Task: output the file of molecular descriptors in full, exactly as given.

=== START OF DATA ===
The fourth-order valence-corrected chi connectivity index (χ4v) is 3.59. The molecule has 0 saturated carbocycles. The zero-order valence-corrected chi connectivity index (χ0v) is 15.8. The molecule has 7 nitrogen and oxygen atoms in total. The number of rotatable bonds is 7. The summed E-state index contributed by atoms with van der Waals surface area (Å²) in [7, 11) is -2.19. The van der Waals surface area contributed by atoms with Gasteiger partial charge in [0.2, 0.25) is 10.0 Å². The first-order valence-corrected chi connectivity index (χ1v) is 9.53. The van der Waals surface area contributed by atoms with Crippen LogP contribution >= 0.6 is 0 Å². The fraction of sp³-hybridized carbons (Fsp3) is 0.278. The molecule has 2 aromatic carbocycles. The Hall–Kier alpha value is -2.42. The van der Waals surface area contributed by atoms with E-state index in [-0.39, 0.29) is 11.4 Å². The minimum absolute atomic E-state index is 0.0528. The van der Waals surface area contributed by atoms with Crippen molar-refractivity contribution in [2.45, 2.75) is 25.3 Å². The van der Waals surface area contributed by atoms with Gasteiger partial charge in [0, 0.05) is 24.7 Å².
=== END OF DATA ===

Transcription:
The fourth-order valence-corrected chi connectivity index (χ4v) is 3.59. The molecule has 0 saturated carbocycles. The zero-order valence-corrected chi connectivity index (χ0v) is 15.8. The molecule has 7 nitrogen and oxygen atoms in total. The number of rotatable bonds is 7. The summed E-state index contributed by atoms with van der Waals surface area (Å²) in [7, 11) is -2.19. The van der Waals surface area contributed by atoms with Gasteiger partial charge in [0.2, 0.25) is 10.0 Å². The first-order valence-corrected chi connectivity index (χ1v) is 9.53. The van der Waals surface area contributed by atoms with Crippen LogP contribution >= 0.6 is 0 Å². The fraction of sp³-hybridized carbons (Fsp3) is 0.278. The molecule has 2 aromatic carbocycles. The Hall–Kier alpha value is -2.42. The van der Waals surface area contributed by atoms with E-state index in [-0.39, 0.29) is 11.4 Å². The minimum absolute atomic E-state index is 0.0528. The van der Waals surface area contributed by atoms with Crippen molar-refractivity contribution in [2.45, 2.75) is 25.3 Å². The van der Waals surface area contributed by atoms with Gasteiger partial charge in [0, 0.05) is 24.7 Å².